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Because there is no mechanical contact between the Maglev vehicles and its guideway, friction and wear do not impose any limit on the speed of the vehicle. The only limits are air drag and the straightness of the guideway. At ground level, in the Earth's atmosphere, air drag constrains the maximum speed of a maglev vehicle to a practical limit of about 300 mph. Since air drag on a vehicle is proportional to the cube of the vehicle's speed, trying to go much faster simply consumes too much energy. Moreover, the aerodynamic noise generated at much higher speeds would be objectionable in populated areas. Japan has demonstrated satisfactory operation of Maglev vehicles at speeds up to 350 mph on its guideway in Yamanashi Prefecture (see Maglev in Japan).

If the Maglev vehicles operate in a low pressure tunnel, however, air drag is effectively zero and no longer a factor, so that vehicles can travel at speeds of thousands of miles per hour. There still is a small magnetic drag due to power losses in the normal metal loops on the guideway, but this does not impose any practical limit. The magnetic drag power, in fact, is constant with speed while the magnetic drag force decreases as (1/velocity). A typical 100 passenger, 40 ton Maglev vehicle, for example, would experience a magnetic drag force of only 0.001 g at 2000 mph.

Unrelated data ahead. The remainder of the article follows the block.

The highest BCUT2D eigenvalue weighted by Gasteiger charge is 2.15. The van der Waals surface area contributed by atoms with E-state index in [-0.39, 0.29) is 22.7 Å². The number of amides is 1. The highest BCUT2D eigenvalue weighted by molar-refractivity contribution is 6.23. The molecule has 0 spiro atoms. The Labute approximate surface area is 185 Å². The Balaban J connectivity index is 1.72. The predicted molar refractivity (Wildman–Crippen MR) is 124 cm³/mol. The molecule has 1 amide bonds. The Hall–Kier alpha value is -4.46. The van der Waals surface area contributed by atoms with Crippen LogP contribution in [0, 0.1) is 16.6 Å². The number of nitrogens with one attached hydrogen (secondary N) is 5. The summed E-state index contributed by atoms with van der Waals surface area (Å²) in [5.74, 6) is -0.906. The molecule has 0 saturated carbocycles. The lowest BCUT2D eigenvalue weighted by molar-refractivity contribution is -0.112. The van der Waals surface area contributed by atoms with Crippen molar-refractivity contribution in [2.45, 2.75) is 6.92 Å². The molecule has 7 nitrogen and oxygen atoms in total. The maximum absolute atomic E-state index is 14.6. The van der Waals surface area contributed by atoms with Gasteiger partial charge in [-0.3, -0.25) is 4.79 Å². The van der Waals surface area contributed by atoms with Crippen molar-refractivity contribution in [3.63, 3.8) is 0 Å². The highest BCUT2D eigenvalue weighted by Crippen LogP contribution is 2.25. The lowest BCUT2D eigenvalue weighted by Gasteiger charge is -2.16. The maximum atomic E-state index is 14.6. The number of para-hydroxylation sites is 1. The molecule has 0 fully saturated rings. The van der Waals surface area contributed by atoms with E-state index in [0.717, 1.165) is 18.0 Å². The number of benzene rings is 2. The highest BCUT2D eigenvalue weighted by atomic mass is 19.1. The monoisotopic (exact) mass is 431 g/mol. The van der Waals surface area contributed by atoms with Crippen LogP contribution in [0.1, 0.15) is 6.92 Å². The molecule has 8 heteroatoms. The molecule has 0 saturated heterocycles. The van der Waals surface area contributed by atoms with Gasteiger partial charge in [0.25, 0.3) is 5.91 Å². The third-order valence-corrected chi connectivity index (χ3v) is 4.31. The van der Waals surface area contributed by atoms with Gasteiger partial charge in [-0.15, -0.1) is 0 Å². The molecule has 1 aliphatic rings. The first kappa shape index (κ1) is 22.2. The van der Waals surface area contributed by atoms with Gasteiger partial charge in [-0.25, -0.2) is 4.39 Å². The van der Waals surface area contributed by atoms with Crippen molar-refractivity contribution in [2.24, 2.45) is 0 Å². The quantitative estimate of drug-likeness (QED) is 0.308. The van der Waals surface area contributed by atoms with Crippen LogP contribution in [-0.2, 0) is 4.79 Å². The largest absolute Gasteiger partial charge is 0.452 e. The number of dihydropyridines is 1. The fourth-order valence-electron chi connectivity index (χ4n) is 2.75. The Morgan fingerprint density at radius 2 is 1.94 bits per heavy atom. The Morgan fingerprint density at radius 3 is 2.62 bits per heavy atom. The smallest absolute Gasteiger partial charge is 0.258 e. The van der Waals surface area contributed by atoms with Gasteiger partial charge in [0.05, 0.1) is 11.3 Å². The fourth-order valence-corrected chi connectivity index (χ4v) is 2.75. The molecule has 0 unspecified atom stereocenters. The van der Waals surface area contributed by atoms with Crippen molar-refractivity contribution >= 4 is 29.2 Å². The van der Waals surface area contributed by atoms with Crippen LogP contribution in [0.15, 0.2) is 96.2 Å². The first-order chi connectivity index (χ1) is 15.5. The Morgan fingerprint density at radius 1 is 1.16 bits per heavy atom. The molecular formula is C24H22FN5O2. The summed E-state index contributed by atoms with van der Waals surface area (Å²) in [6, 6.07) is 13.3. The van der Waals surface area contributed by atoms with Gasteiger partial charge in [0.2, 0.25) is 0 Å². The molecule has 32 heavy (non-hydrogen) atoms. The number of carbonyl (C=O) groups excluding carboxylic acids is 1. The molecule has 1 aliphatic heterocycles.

As a result, the energy consumption for superspeed Maglev vehicles would be extremely small - only a few percent of that consumed by airplanes. A passenger could travel at 2000 mph from New York to Los Angeles, for example, and use the equivalent of only a gallon of gasoline.

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Maglev 2000